What Next for Occupy Wall Street
Following Adverse Court Ruling?

Written by Ralph E. Stone. Posted in News

Published on November 17, 2011 with No Comments

Police in riot gear watch as Occupy Wall Street protesters march past City Hall in New York, Nov. 15, 2011. (Seth Wenig/AP Photo)

By Ralph E. Stone

November 17, 2011

On November 15, 2011, New York City Police evicted Occupy Wall Street (OWS) from lower Manhattan’s Zuccotti Park.  Later that same day, OWS obtained a temporary restraining order (TRO) requiring that they immediately be allowed back into Zuccotti Park with their tents, tarps, and sleeping bags.  But the next day, the New York County Supreme Court In the matter of Waller V. The City of New York, et. al.  declined to extend the TRO.  Thus, the OWS eviction stands, although OWS’s application challenging the eviction will continue.

It should be noted that the application was not only brought under New York State law, but also under the federal Civil Rights Act, 42 USC §§ 1983 and 1988.

On September 17, 2011, OWS began occupying Zuccotti Park on a 24-hour basis to bring attention to the growing disparity of wealth and power in the United States.  Afterwards, OWS progeny sprung up in many cities across the nation and in a number of foreign cities.

Zuccotti Park, by the way, is a privately-owned park, established in 1968 pursuant to an agreement under which Brookfield Office Properties — the owner and one of the defendants — received development rights for adjacent properties in exchange for maintaining the park as a “public amenity.”  Under the agreement, the park must be open to the public and maintained for public use 365 days per year.

Sometime after OWS occupied Zuccotti Park, Brookfield promulgated rules, prohibiting, among other things, camping and/or the erection of tents or other structures; lying down on the ground, or lying down on benches; the placement of tarps or sleeping bags or other covering on the property; and storage or placement of personal property on the ground, benches, sitting areas or walkways which unreasonably interferes with the use of such areas by others.  These rules were clearly aimed at OWS.

At the court hearing, Brookfield represented that after Zuccotti Park is cleaned and restored, OWS will be permitted to reenter the park and resume using it, in conformity with the law and the owner’s rules.

The parties disputed whether the First Amendment applied to a privately-owned park even though it was maintained as a public amenity.  For purposes of OWS’s application for an extension of the TRO, the court ruled that the First Amendment did apply, but the owner of the park had the “right to adopt reasonable rules to permit it to maintain a clean, safe, publicly accessible space consonant with the responsibility it assumed to provide public access according to law.”  The court further ruled that OWS did not demonstrate that the rules were “not reasonable time, place, and manner restrictions permitted under the First Amendment.”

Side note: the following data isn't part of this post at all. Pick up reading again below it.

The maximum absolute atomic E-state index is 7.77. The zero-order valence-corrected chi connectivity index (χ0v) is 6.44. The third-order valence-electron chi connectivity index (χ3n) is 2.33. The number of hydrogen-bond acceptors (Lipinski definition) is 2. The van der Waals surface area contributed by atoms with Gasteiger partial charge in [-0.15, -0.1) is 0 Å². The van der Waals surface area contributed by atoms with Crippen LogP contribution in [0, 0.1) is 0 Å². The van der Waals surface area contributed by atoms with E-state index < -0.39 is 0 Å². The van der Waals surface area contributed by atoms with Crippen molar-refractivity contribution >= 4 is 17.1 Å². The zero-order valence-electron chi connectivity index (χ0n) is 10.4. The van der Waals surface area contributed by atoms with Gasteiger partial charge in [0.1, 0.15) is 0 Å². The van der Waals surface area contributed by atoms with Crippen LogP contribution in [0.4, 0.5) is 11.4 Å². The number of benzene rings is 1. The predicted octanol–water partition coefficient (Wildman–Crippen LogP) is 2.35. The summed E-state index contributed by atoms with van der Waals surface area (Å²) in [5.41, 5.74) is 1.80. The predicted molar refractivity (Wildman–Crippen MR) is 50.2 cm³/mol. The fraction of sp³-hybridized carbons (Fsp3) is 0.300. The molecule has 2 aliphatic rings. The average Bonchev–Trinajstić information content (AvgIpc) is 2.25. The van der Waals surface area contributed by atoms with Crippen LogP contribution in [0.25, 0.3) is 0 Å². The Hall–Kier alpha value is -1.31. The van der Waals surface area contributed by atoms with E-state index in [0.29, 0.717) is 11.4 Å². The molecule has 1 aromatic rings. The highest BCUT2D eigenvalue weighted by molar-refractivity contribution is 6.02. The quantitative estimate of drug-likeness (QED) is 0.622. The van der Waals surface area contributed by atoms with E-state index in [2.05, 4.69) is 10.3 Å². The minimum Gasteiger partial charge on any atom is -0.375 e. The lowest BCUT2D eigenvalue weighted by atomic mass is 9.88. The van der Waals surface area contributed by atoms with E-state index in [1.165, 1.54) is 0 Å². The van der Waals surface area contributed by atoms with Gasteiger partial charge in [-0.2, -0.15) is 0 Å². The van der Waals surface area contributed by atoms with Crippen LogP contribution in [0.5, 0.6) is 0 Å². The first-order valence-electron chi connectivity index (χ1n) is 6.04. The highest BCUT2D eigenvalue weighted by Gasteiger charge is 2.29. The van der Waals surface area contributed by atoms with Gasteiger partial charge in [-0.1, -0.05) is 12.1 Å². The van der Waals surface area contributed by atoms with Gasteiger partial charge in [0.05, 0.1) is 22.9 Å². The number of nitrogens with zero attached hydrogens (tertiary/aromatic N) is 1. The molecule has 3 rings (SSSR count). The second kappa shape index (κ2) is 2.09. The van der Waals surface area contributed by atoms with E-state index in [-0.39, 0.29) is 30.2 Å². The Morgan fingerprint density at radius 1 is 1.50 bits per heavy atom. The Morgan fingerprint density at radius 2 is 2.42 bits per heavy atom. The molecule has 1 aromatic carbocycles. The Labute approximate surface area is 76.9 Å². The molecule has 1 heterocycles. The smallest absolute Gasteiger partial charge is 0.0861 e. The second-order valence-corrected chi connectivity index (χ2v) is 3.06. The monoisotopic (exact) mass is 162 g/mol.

Finally, the court noted that New York City prohibits the erection of structures, the use of gas or other combustible materials, and the accumulation of garbage and human waste in public places.  Thus, according to the court, Brookfield’s rules appeared to be reasonable to maintain the space in a hygienic, safe, and lawful condition, and to prevent it from being liable for violations of New York City laws.

What next?  The case is not over.  The parties must submit all briefs to the court by December 1st.  I assume a final court decision will follow shortly thereafter.  However, the court has already signaled that, although the First Amendment applies, Brookfield’s rules are reasonable, and furthermore, the occupation probably violates a number of New York City laws.  Therefore, I predict that the OWS eviction from Zuccotti Park will stand.  Should OWS set up camp in another public location, the expected court ruling will probably justify an eviction from that new location.

Although any court ruling upholding the eviction of OWS is applicable only to New York state, the ruling will probably prove influential in other possible court actions involving similar occupations in other U.S. cities.

What are OWS’s options in light of the expected adverse court action?  OWS can appeal the lower court’s ruling.  It can defy the court’s ruling and force a series of confrontations with the authorities.  Or it can continue to protest and demonstrate in accordance with Brookfield’s rules and the laws of New York City.

OWS may lose the court case but hopefully they have not lost the spirit and determination of the movement.

Ralph E. Stone

Ralph E. Stone

I was born in Massachusetts; graduated from Middlebury College and Suffolk Law School; served as an officer in the Vietnam war; retired from the Federal Trade Commission (consumer and antitrust law); travel extensively with my wife Judi; and since retirement involved in domestic violence prevention and consumer issues.

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